Dealing With A Marijuana Overdose
In case you (or someone close to you) overdose on marijuana, you should seek help by doing the following:
- Administering CPR (if you have the necessary training) in case they stop breathing; at the emergency room, they might be given breathing support, IV fluids, a sedative, chest X-Ray, and/or medicine to relieve these symptoms
- Calling 911
- Getting someone else to help you in case you are suffering an overdose
- Rushing to the emergency room closes to you
- Staying with the overdose victim to monitor their symptoms
Preventing Marijuana Overdose
You can also prevent a marijuana overdose by:
- Abstaining from using the drug
- Avoiding all drug combinations
- Being aware of any decrease in your tolerance levels if you have been abstaining from marijuana
- Changing friends, places, and people to decrease or completely eliminate your exposure to this drug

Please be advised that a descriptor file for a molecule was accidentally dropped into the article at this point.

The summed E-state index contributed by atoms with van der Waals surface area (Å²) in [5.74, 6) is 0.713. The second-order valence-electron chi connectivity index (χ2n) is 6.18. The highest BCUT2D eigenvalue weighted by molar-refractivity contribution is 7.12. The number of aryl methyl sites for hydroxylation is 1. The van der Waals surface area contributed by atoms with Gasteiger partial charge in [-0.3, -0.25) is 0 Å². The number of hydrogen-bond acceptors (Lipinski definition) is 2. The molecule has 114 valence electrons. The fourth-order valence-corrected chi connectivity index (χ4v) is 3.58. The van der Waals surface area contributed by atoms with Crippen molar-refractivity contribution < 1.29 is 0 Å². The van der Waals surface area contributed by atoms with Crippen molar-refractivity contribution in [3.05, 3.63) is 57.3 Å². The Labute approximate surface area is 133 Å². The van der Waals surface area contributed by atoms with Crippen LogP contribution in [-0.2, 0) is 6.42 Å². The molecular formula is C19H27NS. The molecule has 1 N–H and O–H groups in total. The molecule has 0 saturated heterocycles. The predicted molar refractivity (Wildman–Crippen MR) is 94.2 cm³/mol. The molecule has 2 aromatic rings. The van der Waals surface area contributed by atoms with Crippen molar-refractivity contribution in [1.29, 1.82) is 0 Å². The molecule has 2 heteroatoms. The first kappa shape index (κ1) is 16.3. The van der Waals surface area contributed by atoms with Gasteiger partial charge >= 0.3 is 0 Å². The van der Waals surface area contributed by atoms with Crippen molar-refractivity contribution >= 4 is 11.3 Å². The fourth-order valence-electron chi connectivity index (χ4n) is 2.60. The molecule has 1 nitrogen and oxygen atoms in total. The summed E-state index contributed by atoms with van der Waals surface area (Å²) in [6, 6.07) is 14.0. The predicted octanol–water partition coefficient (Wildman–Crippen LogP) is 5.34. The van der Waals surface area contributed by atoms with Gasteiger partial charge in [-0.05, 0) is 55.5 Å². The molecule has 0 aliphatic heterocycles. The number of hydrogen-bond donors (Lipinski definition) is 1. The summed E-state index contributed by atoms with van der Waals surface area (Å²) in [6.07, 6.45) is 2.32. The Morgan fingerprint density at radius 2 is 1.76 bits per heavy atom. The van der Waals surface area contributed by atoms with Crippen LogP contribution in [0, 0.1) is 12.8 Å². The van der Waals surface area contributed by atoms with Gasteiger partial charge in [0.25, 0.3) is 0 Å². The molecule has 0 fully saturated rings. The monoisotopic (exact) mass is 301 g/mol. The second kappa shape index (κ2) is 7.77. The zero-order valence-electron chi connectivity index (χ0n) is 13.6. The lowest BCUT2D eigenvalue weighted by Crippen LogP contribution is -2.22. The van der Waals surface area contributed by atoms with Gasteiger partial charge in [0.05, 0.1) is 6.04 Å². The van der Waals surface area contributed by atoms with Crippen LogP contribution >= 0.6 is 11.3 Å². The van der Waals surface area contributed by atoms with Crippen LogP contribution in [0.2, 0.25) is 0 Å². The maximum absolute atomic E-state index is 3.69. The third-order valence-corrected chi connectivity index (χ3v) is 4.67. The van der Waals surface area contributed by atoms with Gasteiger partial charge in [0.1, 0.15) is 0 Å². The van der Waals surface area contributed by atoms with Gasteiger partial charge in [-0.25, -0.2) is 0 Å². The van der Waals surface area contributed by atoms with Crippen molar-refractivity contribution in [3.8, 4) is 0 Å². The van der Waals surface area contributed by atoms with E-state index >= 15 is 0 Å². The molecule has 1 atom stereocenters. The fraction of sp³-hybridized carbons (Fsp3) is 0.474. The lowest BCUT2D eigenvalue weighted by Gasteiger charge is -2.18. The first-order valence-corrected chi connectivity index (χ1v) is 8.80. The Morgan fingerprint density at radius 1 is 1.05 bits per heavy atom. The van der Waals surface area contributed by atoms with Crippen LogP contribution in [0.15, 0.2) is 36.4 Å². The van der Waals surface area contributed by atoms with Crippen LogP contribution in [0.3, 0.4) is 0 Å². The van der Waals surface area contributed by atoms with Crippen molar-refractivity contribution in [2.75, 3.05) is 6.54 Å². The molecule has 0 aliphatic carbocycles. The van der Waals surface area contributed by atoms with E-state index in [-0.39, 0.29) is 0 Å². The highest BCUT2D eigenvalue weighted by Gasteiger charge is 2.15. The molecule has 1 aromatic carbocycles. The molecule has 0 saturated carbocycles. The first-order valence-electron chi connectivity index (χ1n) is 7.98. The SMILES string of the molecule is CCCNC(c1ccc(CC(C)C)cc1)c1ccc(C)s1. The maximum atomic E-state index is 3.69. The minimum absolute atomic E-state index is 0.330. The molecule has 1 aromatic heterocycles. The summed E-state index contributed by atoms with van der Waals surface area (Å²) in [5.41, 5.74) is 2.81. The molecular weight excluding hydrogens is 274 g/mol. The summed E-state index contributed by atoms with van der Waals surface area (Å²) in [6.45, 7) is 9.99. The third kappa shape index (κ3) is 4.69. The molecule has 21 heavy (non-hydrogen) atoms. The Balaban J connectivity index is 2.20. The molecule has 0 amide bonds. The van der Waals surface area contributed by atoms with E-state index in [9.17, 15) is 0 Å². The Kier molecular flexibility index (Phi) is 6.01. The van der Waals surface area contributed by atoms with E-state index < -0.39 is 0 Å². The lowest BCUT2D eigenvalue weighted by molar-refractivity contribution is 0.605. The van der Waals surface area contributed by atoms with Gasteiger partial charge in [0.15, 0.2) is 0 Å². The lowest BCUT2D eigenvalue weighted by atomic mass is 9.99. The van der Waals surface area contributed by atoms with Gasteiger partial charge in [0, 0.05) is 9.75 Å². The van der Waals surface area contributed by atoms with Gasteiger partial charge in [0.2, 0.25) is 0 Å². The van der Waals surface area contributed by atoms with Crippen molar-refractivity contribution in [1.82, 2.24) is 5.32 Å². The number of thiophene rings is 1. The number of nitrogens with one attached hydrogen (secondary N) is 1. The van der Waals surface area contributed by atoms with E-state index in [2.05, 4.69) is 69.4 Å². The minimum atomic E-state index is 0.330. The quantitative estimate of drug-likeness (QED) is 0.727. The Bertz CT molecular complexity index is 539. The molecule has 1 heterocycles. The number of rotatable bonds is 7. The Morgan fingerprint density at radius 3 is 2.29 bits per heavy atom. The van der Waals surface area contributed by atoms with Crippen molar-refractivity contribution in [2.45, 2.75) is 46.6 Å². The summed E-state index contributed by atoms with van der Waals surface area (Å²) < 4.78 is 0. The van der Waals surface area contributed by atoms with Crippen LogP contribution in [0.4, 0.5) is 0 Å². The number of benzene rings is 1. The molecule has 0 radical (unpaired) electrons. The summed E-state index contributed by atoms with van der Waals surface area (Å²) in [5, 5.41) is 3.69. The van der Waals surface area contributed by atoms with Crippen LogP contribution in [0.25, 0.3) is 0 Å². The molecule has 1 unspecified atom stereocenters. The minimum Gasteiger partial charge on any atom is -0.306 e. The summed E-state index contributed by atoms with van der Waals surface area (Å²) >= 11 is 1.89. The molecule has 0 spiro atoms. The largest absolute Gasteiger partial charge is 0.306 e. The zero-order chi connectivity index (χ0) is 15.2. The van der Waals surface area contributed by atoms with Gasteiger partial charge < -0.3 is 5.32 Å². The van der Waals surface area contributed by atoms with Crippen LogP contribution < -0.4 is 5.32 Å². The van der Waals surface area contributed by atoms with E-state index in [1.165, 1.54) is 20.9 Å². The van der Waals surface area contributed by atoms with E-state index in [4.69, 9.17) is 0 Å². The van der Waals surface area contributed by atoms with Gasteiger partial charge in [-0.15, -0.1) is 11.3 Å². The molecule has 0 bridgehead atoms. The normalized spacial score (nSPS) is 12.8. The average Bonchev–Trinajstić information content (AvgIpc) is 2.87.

- Ensuring that you know of any other additional chemicals that might be in your batch of marijuana
- Informing yourself of all the health conditions that are sometimes worsened by regular marijuana abuse
- Informing yourself of the potentially fatal interactions between marijuana and alcohol
- Lowering the amounts of the drug you abuse
- Seeking help for your marijuana addiction
- Staying hydrated always
Additionally, you may want to avoid any situation that involves marijuana and which might be deadly. This includes driving or operating heavy machinery which still intoxicated by the drug. AAA has reported that fatalities involving cannabis has been increasing from about 8% (2013) to over 17% (2014).